df {options}{device_name}

This is a handy little utility to report disk free space. If name is omitted, then all mounted file systems are reported. Name can be a device name, such as /dev/sdb1, or a mount point, such as /home. If a directory name is used, then the report is of the entire file system on which that directory is mounted.

Options include:

shows all file systems including 'dummy' files systems such as /proc.
to show inode usage rather than byte usage.
reports in human readable form, e.g. 15G.
only include type file systems, -t ext4.
include the file system type in the report.
exclude listed file system types.

If you are using PCLinuxOS you will find that you have an alias to the command:

alias df='df -h -x supermount

This makes the report human readable, and doesn't probe supermount file systems. Supermount is a fake file system used to handle removable media, such as CDs and floppy disks.

It is important to monitor drive usage as a full drive can cause strange problems, particularly if an application or script has not been crafted in such a manner as to trap this.

dirname {name}

The opposite of basename, this strips away the file name in it's entirety, by searching for the last /. dirname /home/jane/scripts/ would return /home/jane/scripts.

If there are no leading directories, as in, then . (a period specifying current directory) is returned.


Reports the disk usage or the space used by a directory, the default is the current directory.

This is one of the 'core utilities.' You should find it on any Linux system, as it is considered essential, although most people will use few of its twenty or so command line options. If you are using PCLinuxOS, then you will have an alias to du that adds the -h option automatically, to make the output 'human readable'. Other options that are often used include:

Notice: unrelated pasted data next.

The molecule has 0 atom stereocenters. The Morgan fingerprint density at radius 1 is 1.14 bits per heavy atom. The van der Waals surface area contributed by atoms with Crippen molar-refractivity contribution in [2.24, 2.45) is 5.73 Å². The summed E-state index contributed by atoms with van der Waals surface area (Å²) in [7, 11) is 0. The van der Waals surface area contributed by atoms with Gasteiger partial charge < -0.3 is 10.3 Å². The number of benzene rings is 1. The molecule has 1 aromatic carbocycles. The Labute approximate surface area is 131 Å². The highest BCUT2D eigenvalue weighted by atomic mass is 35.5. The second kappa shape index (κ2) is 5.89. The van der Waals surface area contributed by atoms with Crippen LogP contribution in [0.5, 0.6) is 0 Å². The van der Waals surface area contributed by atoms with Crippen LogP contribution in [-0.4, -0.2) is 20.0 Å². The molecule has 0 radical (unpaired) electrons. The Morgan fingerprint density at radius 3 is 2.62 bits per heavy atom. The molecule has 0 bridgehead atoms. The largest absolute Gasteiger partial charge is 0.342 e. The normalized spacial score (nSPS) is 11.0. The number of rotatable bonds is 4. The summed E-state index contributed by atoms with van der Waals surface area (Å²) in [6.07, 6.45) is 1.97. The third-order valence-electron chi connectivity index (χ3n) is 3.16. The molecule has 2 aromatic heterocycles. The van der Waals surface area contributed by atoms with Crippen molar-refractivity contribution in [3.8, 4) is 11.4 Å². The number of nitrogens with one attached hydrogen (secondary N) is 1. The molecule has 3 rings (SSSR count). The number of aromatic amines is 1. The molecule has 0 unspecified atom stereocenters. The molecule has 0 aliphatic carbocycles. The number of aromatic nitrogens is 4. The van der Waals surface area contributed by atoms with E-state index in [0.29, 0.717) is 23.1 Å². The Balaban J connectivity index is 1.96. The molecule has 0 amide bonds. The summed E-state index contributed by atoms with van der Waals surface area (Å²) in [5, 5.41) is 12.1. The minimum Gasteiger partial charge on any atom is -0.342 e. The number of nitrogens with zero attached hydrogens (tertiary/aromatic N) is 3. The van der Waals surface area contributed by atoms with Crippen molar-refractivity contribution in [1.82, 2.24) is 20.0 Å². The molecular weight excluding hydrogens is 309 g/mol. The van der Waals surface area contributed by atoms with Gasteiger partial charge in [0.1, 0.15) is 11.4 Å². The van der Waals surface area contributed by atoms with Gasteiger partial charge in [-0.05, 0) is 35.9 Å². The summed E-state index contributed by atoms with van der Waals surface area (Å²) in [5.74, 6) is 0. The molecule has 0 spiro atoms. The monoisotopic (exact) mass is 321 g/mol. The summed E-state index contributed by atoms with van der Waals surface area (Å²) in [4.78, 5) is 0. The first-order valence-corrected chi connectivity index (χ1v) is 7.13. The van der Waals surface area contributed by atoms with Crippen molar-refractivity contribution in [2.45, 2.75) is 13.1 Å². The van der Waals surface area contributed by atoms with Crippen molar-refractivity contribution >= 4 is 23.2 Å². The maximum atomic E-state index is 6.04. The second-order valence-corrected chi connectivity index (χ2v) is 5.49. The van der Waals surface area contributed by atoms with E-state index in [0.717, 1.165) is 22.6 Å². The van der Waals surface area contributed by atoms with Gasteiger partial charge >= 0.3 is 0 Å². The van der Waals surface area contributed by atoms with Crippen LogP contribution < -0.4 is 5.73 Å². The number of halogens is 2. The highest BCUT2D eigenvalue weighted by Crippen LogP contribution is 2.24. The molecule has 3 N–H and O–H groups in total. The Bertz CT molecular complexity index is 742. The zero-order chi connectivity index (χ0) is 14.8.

Print a grand total at the end of the output.
Summarize only. Outputs just a total.
Limit the count to files on one file system only.

Restrict the report to directories n levels deep. note that this is a 'long-option' and is preceded by two hyphens not one.

file {file name}

When you want to know what type of data is in a particular file, use this command.



If you have a plain text file that you need to fit in a restricted screen or paper space, then this command does a nice job of it. It endeavors to retain as much of the original files formatting as possible. Spacing and indentation are kept intact wherever possible, and line breaks are done at the ends of sentences. The most useful option here is -w to set the width. fmt -w 36 a-text-file will output the file in a single 36 character wide formatted column.


When your system seems particularly slow or sluggish, you should you should use this command to check your memory usage. The options -b -k -m & -g display the output in bytes, kilobytes megabytes or gigabytes respectively. The default is kilobytes.


Normally, you have two types of memory: physical, and virtual or swap space. When an application is started, the kernel allocates it some memory to work in. Additionally, the application may request more memory as demand from the user increases. Data can be stored in a cache, in readiness to be operated on by the application, and temporary data and results are stored in buffers. For example, when a CD burning application is writing data, then that data is read from the hard drive much more quickly than it can be burned to the CD, and so the data is stored in a buffer where it can be accessed as required.

When the kernel has exhausted its supply of physical memory, it begins to 'swap out' some of the allocated memory contents to virtual memory to relieve the situation. Swap is much slower than physical memory, and so the result is that the machine slows down.